“Do you mean when he went bike riding with you?” my grandma asked me when I asked her why she hadn’t stood up for me when I was being emotionally abused, and I wondered again if I’d made up my memories: the chair he said he never threw at me then explained I’d provoked him into throwing at me, the time he threw my body against my bed screaming spittle onto my eyelids, the time he threatened himself with a knife in front of me, all the times he’d drive around interrogating me, not letting me out of the car until I confessed that the dissolution of our relationship was my fault. Part of me believed him when he told me I was exaggerating, creating fictions.
My other great fear is that he’s right: I am a liar, manipulating fact, seeking attention, like Abigail Putnam and her clique demonizing Tituba, like when I was nine at summer camp and told the counselors I couldn’t sleep in my cabin because a ghost was trying to choke me, because I’d convinced myself this was true.
If I choose to express my gender identity without seeking hormone replacement therapy, I am afraid this is what people will think too: that I’m just a strange girl playing out some psychodrama. I’ve realized lately how much of my self-consciousness, my concern over other people’s perception of me, comes from confusion about gender. I am not supposed to admit to this, to being confused, not supposed to offer ammunition against queer people, especially those of us with fluid identities, but what is more human than confusion? Than contradicting selves, both longing for incarnation and shying away?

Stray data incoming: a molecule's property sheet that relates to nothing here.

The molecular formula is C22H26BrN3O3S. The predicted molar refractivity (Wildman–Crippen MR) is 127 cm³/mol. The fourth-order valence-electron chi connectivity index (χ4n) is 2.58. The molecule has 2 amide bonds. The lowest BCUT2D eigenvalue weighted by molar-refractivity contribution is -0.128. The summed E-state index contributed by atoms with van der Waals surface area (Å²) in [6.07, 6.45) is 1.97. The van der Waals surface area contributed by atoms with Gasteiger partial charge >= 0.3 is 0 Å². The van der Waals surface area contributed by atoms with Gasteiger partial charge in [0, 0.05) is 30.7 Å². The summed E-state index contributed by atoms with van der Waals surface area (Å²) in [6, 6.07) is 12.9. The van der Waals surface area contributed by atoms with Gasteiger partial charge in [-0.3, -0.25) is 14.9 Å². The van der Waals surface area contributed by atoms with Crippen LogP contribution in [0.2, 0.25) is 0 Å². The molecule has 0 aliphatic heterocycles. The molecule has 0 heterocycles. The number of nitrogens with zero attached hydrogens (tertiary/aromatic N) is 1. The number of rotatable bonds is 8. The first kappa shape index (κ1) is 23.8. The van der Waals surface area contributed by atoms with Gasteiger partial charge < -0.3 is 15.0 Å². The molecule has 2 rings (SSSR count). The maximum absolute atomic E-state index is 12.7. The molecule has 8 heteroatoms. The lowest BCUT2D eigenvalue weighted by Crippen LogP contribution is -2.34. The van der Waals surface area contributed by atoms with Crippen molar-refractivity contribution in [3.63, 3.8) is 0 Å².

The characters in Westworld are trying to get to the center of a maze which is at the center of the park. Dolores, a robot who doesn’t fully realize she’s a robot because of her humanity, says that she would like to know the truth of who she is, that when she knows who she is she’ll be free.
I never thought of myself as someone who represses anything. Often people are struck by how unusually open I am, by my unhealthy lack of boundaries, the way I repeatedly expose myself to hurt in romantic situations, vulnerability which could be alternately read as bravery or masochism. Still it’s become clearer to me how I’ve allowed myself to be ruled by my own fear of uncertainty. When my OCD was at its worst, it felt like running inside a maze, desperately searching for its invisible, intangible center.
For me, freedom lies in not knowing, in dressing more comfortably, in overcoming my shame and ordering a packing penis to see how wearing it makes me feel (answer: peaceful, affirmed, slightly smug), in not overwriting this data because it frightens me, in loving whoever I am and may be tomorrow. In accepting the drawing of the monster, inscribed and re-inscribed, as valid information, so I don’t have to draw it anymore. In knowing that the monster and I are separate entities. In accepting the grace of what’s been drowned, that loss that’s also a gift. In knowing that I’m not a robot, that I’m very much human, not in spite of but because of being Trans, and that I have the rest of my life to write my own scripts.